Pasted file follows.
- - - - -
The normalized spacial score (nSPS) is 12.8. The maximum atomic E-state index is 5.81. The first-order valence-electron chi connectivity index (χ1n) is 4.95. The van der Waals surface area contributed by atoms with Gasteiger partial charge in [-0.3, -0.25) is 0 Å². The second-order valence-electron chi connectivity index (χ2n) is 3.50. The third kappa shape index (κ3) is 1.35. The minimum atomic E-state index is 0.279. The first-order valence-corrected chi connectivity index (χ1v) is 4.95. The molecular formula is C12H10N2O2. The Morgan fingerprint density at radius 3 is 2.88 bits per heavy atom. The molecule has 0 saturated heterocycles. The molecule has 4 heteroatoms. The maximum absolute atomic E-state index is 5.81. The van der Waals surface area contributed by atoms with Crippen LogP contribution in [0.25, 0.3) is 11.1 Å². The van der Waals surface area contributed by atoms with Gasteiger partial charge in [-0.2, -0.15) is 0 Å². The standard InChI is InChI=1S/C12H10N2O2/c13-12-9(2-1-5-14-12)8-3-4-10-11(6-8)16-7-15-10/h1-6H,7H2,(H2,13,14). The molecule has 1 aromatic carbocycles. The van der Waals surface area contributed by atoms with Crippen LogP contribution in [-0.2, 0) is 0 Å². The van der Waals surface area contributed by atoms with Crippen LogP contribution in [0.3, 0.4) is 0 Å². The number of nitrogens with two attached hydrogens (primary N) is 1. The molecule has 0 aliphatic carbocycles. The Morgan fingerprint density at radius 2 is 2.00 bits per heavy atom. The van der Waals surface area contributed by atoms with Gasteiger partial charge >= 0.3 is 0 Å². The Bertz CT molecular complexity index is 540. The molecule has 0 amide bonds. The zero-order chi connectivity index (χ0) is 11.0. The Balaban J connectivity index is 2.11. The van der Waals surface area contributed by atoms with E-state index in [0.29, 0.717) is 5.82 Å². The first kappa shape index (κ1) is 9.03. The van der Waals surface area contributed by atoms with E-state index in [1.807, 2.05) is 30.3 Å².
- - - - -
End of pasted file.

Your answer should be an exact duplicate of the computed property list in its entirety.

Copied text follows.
The normalized spacial score (nSPS) is 12.8. The maximum atomic E-state index is 5.81. The first-order valence-electron chi connectivity index (χ1n) is 4.95. The van der Waals surface area contributed by atoms with Gasteiger partial charge in [-0.3, -0.25) is 0 Å². The second-order valence-electron chi connectivity index (χ2n) is 3.50. The third kappa shape index (κ3) is 1.35. The minimum atomic E-state index is 0.279. The first-order valence-corrected chi connectivity index (χ1v) is 4.95. The molecular formula is C12H10N2O2. The Morgan fingerprint density at radius 3 is 2.88 bits per heavy atom. The molecule has 0 saturated heterocycles. The molecule has 4 heteroatoms. The maximum absolute atomic E-state index is 5.81. The van der Waals surface area contributed by atoms with Crippen LogP contribution in [0.25, 0.3) is 11.1 Å². The van der Waals surface area contributed by atoms with Gasteiger partial charge in [-0.2, -0.15) is 0 Å². The standard InChI is InChI=1S/C12H10N2O2/c13-12-9(2-1-5-14-12)8-3-4-10-11(6-8)16-7-15-10/h1-6H,7H2,(H2,13,14). The molecule has 1 aromatic carbocycles. The van der Waals surface area contributed by atoms with Crippen LogP contribution in [-0.2, 0) is 0 Å². The van der Waals surface area contributed by atoms with Crippen LogP contribution in [0.3, 0.4) is 0 Å². The number of nitrogens with two attached hydrogens (primary N) is 1. The molecule has 0 aliphatic carbocycles. The Morgan fingerprint density at radius 2 is 2.00 bits per heavy atom. The van der Waals surface area contributed by atoms with Gasteiger partial charge >= 0.3 is 0 Å². The Bertz CT molecular complexity index is 540. The molecule has 0 amide bonds. The zero-order chi connectivity index (χ0) is 11.0. The Balaban J connectivity index is 2.11. The van der Waals surface area contributed by atoms with E-state index in [0.29, 0.717) is 5.82 Å². The first kappa shape index (κ1) is 9.03. The van der Waals surface area contributed by atoms with E-state index in [1.807, 2.05) is 30.3 Å².